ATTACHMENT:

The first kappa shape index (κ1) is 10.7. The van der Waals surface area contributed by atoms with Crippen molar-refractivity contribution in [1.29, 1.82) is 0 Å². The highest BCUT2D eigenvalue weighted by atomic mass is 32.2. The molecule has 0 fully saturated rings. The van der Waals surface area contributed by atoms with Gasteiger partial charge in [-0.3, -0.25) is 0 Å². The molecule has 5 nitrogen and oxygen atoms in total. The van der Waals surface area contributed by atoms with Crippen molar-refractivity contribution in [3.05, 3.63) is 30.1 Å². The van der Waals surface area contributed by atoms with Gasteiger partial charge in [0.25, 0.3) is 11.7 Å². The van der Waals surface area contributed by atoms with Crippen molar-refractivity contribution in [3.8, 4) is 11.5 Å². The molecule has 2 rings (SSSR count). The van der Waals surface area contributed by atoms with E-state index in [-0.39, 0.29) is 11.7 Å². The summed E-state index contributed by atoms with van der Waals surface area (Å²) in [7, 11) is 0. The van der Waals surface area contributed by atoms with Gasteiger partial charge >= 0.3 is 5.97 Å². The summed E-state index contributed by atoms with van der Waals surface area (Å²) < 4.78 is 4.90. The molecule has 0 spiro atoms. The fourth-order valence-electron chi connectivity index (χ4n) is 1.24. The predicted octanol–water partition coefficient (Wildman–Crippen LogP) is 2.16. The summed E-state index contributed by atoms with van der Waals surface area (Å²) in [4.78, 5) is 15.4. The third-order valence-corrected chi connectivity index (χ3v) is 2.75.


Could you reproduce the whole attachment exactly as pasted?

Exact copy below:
The first kappa shape index (κ1) is 10.7. The van der Waals surface area contributed by atoms with Crippen molar-refractivity contribution in [1.29, 1.82) is 0 Å². The highest BCUT2D eigenvalue weighted by atomic mass is 32.2. The molecule has 0 fully saturated rings. The van der Waals surface area contributed by atoms with Gasteiger partial charge in [-0.3, -0.25) is 0 Å². The molecule has 5 nitrogen and oxygen atoms in total. The van der Waals surface area contributed by atoms with Crippen molar-refractivity contribution in [3.05, 3.63) is 30.1 Å². The van der Waals surface area contributed by atoms with Gasteiger partial charge in [0.25, 0.3) is 11.7 Å². The van der Waals surface area contributed by atoms with Crippen molar-refractivity contribution in [3.8, 4) is 11.5 Å². The molecule has 2 rings (SSSR count). The van der Waals surface area contributed by atoms with E-state index in [-0.39, 0.29) is 11.7 Å². The summed E-state index contributed by atoms with van der Waals surface area (Å²) in [7, 11) is 0. The van der Waals surface area contributed by atoms with Gasteiger partial charge >= 0.3 is 5.97 Å². The summed E-state index contributed by atoms with van der Waals surface area (Å²) < 4.78 is 4.90. The molecule has 0 spiro atoms. The fourth-order valence-electron chi connectivity index (χ4n) is 1.24. The predicted octanol–water partition coefficient (Wildman–Crippen LogP) is 2.16. The summed E-state index contributed by atoms with van der Waals surface area (Å²) in [4.78, 5) is 15.4. The third-order valence-corrected chi connectivity index (χ3v) is 2.75.